The target population is African American and Hispanic population in both Franklin and Gulf Counties. Per Florida Charts health profile statistics, Franklin County has 1,675 and Gulf County has 2,946 African American population. For Hispanic population, Franklin has 579 and Gulf County has 709 residents. Of the minority population listed, The Closing the Gap Program had 532 African Americans and 192 Hispanics who participated in the program.
In the past, DOH-Franklin/Gulf had few resources to support this initiative. There was no other health disparity program focusing on the same activities. The current Closing the Gap Program is better because it’s reaching targeted populations that have not been reached before ultimately helping them to increase their fruit and vegetable intake and bring awareness to chronic disease prevention activities.
It is innovative because this is a new initiative regarding public health in Franklin and Gulf Counties. Creativity comes in when the program implemented the Cooking Matters evidence-based curriculum into the faith-based organizations.
The practice addresses CDC Winnable Battles regarding Nutrition, Physical Activity, and Obesity.
The goal of this program is to increase fruit and vegetable consumptions among minority populations. This objective is achieved by conducting healthy cooking demonstrations in local grocery stores by targeting seasonal foods for demonstrations. These healthy cooking classes promote healthy eating and chronic disease prevention activities and education throughout the community. The Closing the Gap Program is designed to address death related illnesses among both African-American and Hispanic populations in Gulf and Franklin Counties. Information obtained from Florida Charts for Gulf and Franklin Counties indicate an all-time high for cancer, diabetes, heart disease, and obesity rates for minorities in these counties. The purpose of the program is to reduce and ultimately eliminate racial and ethnic health disparities such as diabetes, cardiovascular disease, and certain types of cancers among minority populations.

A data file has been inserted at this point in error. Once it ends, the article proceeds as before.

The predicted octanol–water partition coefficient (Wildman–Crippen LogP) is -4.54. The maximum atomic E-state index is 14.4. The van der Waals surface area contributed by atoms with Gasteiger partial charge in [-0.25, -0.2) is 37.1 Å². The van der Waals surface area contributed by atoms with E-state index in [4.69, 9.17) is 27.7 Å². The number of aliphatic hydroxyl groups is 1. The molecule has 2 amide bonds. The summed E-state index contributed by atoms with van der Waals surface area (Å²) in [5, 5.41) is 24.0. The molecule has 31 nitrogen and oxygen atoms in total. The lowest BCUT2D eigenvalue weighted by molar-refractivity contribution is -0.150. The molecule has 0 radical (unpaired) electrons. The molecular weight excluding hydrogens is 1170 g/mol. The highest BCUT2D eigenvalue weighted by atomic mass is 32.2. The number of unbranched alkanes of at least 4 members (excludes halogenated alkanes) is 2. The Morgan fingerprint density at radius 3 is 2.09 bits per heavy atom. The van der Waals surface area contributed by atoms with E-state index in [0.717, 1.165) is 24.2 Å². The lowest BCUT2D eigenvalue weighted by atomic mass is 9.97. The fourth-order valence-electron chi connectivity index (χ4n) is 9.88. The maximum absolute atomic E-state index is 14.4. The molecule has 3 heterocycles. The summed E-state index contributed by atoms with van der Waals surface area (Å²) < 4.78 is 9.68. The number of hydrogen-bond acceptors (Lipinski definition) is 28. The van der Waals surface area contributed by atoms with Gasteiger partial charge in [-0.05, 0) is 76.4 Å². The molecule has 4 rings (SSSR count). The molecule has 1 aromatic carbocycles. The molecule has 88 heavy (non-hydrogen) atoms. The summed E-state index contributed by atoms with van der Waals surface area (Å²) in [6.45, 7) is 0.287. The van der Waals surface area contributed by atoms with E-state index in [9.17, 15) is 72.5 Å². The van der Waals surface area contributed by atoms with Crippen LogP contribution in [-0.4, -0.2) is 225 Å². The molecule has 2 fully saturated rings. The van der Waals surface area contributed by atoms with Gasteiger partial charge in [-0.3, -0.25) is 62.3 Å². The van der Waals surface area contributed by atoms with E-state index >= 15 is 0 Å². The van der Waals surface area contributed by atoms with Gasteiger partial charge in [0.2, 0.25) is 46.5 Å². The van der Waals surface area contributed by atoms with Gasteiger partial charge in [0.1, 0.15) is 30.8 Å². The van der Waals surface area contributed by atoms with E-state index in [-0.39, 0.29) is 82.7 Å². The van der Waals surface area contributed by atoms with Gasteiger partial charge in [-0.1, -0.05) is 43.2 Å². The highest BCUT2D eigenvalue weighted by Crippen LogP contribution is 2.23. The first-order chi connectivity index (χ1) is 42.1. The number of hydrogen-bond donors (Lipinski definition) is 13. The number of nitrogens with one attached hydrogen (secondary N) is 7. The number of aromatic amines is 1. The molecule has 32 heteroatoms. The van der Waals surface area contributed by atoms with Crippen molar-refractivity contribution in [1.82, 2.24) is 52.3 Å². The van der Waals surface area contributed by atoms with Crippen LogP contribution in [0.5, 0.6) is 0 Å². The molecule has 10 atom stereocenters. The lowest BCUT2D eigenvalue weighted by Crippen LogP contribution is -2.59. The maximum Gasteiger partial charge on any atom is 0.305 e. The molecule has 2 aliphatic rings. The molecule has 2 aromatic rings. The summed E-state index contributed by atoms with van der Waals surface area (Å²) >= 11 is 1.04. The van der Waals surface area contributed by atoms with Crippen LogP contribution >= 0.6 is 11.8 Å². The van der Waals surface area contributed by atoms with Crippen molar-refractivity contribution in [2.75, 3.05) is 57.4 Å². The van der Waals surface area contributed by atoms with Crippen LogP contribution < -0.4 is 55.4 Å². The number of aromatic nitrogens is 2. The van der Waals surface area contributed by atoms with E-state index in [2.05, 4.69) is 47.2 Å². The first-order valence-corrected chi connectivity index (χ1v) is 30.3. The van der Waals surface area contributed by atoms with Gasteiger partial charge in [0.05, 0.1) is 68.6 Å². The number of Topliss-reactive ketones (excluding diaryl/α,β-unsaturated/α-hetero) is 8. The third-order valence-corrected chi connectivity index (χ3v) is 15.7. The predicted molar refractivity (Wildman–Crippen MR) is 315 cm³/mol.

The first step in establishing The Closing the Gap Program was obtaining a grant through the Office of Minority Health, in August 2013. Partnerships were solidified and programs were developed when the grant was rewarded. The program has been in effect for two years.
With limited resources and economic constraints, rural counties work to create unique opportunities designed to maximize target populations potential. When it comes to the accessibility of healthy foods, there are limited resources to choose from. In fact, Franklin County has only four grocery outlets: the Piggly Wiggly being the most popular. Gulf County, which has three stores, recently opened a Dollar General Market Grocery store, which is centrally located in the community with the highest African-American and Hispanic populations. The Dollar Market sells a variety of healthy produce at a cheaper price and the Piggly Wiggly in Franklin County is widely used by the minority population therefore, it was ideal to strategically implement the healthy cooking demonstrations in these outlets. The healthy cooking demonstration in grocery stores project would support the following SMART Objective: By the end of June 30, 2015, there will be an increase of fruit and vegetable consumption among African-American and Hispanic populations in Gulf and Franklin Counties by two to three servings per day.